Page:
Free from the Commerce of Man-A A +A
Friday, August 8, 2014
THERE is proposal from an Australian company to build, as reported by this paper, “a 2,000-vehicle parking structure consisting of an underground parking space covering the entire football field and two-storey parking edifices on both sides of the field.” In reaction to citizen protest against this proposal to convert the Melvin Jones football grounds, Baguio City Mayor Mauricio Domogan is quoted, also by this paper, as saying “If it will come out that it will really destroy the park and our environment, then why will we still pursue it? But as of now, we need to also look into the feasibility of the proposal because of the city’s acute need for parking facility at present to ease the traffic problem especially during peak tourist season.”
Ah, that point about tourism. Again, let me stand up for myself and those who are simply tired of that tourism argument thang. Baguio does not exist to be a tourist spot. Also, this tiny city is an already overcrowded onceuponatime haven that has to de-populate, truth be told. Baguio residents should be concerned about regaining the environment that the city had some 30 or 40 years ago, not encourage a huge number of people to visit the city or live in it, frankly, especially when we take a good, honest look at carrying capacity in the eye. We have enough of a job just trying to regain some sort of ecological balance while already having to fight off squatters, informal settlers, and such, also while trying to improve the quality of tourists who visit us.
Hmmm. This Linda, so unfriendly. No, that’s not it. My parents taught my siblings and myself to be hospitable. It’s just me who says that hospitable should have a clear definition. You stop being hospitable when guests overstay beyond belief. You stop being hospitable when the number of people who want to live in town breaches that town’s carrying capacity. You stop being hospitable when a foreign company has the environmental insensitivity to propose that the last vestige of free space in the city turn into concrete and your mayor is actually studying that proposal.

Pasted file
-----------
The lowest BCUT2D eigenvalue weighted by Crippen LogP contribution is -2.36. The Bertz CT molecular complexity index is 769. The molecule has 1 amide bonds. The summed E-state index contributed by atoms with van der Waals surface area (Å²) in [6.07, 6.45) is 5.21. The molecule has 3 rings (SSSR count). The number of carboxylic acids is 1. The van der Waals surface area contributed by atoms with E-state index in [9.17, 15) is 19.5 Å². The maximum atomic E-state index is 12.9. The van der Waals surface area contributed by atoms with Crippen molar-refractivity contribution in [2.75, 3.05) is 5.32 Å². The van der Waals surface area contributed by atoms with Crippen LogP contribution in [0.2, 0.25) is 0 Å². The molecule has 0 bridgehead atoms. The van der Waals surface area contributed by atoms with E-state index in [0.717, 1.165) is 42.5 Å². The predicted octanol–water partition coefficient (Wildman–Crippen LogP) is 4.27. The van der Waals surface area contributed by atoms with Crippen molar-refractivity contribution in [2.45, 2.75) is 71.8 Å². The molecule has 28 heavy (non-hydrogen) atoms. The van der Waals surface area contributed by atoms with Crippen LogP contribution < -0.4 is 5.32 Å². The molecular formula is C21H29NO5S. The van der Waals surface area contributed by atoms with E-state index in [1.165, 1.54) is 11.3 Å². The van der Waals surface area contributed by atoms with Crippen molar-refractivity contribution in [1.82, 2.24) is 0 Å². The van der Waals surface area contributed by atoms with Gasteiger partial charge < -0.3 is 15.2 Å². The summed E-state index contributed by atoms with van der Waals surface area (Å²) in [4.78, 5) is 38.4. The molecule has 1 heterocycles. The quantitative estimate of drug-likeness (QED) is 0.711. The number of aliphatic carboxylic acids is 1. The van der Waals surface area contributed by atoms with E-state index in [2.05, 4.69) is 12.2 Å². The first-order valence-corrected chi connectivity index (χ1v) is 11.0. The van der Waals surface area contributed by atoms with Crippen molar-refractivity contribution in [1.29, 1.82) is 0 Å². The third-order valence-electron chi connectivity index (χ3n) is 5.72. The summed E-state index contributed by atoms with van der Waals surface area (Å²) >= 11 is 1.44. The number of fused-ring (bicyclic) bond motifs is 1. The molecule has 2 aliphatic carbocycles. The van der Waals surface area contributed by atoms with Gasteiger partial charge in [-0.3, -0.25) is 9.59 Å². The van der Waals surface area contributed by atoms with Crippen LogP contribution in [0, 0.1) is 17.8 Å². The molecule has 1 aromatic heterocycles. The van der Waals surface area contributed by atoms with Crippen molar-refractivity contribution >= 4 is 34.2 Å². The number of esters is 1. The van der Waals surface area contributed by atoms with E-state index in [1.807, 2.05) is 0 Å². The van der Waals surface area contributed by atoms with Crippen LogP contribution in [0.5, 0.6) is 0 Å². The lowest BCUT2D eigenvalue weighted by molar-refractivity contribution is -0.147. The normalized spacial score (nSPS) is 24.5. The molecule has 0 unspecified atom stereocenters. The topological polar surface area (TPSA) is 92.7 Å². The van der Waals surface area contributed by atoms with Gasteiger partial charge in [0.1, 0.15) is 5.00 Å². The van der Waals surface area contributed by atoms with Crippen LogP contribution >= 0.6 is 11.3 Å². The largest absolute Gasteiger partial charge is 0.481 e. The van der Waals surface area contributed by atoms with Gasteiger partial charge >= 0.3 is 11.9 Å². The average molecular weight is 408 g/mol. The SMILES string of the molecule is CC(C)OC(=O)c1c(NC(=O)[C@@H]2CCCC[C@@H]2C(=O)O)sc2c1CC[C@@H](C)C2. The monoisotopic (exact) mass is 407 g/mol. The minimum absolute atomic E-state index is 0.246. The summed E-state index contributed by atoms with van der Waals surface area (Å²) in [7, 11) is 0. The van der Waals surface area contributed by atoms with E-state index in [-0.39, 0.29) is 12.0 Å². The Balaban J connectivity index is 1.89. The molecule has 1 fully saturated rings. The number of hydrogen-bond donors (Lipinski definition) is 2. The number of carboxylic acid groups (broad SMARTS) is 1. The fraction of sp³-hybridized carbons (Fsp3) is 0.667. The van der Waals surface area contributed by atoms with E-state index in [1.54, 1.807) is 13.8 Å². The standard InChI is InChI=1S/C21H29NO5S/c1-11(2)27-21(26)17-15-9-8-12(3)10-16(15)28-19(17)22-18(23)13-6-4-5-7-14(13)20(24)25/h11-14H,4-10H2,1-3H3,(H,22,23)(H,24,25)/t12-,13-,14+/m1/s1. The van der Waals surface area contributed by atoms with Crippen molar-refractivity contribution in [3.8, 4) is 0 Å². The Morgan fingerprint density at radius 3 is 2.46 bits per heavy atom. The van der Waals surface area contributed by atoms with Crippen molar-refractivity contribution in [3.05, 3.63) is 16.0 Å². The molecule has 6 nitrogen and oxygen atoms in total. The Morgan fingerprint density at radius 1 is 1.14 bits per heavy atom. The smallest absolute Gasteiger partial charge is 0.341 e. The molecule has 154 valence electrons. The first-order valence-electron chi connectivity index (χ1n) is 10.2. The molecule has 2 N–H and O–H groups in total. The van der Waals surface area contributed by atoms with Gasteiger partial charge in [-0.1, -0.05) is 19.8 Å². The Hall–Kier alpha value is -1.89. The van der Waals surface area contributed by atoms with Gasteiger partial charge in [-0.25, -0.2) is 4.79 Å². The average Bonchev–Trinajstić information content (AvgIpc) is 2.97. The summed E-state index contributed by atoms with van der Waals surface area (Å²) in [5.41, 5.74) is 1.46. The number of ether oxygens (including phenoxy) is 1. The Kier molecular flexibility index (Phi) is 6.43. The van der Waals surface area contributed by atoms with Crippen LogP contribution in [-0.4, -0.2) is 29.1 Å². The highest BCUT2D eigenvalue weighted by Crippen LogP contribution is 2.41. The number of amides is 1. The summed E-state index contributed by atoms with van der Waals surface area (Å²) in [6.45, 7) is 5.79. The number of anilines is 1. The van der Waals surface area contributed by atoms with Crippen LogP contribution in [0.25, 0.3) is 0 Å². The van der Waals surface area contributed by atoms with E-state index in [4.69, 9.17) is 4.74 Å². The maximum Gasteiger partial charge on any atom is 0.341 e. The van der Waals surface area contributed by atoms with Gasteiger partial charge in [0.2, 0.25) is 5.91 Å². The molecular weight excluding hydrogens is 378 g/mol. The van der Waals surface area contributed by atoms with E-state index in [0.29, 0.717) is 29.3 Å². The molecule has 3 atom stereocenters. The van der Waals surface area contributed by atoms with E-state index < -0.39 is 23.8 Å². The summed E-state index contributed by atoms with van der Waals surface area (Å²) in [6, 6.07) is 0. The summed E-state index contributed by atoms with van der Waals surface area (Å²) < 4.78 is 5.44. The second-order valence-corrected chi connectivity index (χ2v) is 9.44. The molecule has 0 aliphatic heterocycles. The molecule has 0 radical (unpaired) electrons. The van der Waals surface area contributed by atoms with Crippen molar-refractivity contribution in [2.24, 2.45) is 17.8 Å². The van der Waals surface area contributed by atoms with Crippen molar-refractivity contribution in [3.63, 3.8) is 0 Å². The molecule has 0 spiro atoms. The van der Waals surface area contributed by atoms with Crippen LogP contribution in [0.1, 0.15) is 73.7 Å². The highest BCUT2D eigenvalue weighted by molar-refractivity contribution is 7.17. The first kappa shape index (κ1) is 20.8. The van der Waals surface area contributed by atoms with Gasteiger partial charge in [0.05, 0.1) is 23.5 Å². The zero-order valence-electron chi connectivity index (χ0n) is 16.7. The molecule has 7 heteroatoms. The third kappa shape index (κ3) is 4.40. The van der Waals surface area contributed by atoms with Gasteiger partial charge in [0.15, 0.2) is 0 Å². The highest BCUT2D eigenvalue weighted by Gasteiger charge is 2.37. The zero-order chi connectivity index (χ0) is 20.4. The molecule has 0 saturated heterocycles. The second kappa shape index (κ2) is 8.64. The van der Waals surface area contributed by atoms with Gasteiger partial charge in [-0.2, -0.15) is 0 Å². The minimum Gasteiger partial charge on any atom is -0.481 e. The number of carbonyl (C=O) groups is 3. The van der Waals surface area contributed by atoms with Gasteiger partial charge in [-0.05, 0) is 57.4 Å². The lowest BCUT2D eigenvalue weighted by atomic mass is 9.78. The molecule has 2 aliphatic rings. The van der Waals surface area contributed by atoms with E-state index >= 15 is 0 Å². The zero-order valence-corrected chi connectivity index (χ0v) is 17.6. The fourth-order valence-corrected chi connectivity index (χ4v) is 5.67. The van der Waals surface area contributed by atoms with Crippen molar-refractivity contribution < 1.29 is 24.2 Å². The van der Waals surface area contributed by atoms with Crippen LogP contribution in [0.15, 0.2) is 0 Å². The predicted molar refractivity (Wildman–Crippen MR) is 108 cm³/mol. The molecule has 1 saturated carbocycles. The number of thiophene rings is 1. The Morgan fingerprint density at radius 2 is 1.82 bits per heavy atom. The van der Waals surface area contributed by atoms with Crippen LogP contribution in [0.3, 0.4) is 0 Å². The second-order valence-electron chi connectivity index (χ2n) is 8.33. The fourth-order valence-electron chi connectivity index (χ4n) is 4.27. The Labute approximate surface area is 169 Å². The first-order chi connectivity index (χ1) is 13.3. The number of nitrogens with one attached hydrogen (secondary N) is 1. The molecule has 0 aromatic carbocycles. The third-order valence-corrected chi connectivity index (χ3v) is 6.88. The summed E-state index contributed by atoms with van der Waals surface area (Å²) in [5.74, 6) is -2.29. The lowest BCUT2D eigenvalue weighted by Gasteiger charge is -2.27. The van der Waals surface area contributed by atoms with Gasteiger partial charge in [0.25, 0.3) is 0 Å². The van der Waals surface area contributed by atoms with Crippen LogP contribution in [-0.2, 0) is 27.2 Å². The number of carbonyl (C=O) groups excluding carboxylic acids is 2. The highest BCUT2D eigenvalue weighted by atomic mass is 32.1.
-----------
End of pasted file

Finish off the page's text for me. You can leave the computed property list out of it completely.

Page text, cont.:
Mr. Mayor, hear the hue and cry of your own very constituents against turning our park into a concrete jungle. We’re talking about the whole park, not just the football field. The cry is clear and it is strong. Let me add, why does this have to happen in the park? There is that empty lot on Harrison owned by the Benguet Lumber Tans. They can be negotiated with for that space for a commercial parking space. There is Skyworld on Session – that has struck me for some time now as a place where pay parking would thrive. There are other privately owned properties that Australian investors could look at.
Just now, I am reminded that only last month in Saigon’s parks I saw very sophisticated gym equipment stationed, free for all to use. This is the stuff we should be looking at to put in our parks. Along with better lighting and tighter, tighter security, day and night. It is unforgivable that a child was raped and killed there some time ago. Why did that happen? Shouldn’t we be more concerned with uplifting the quality of the park and its security than building a parking lot the very thought of which already offends us so much, on so many levels?
Leave our park a park free from the commerce of man. Invest in keeping it safe, secure, free, and clean. These investments are more in tune with Baguio’s nature. Baguio people would appreciate such more than some edifice built for the convenience of tourists, for crying out loud.
I just thought of something else. The Australian investors should look at building underground parking in Luneta, to ease parking, especially when tourism in Manila is at peak season. Preposterous! Preposterous, right? My point, exactly.
Published in the Sun.Star Baguio newspaper on August 09, 2014.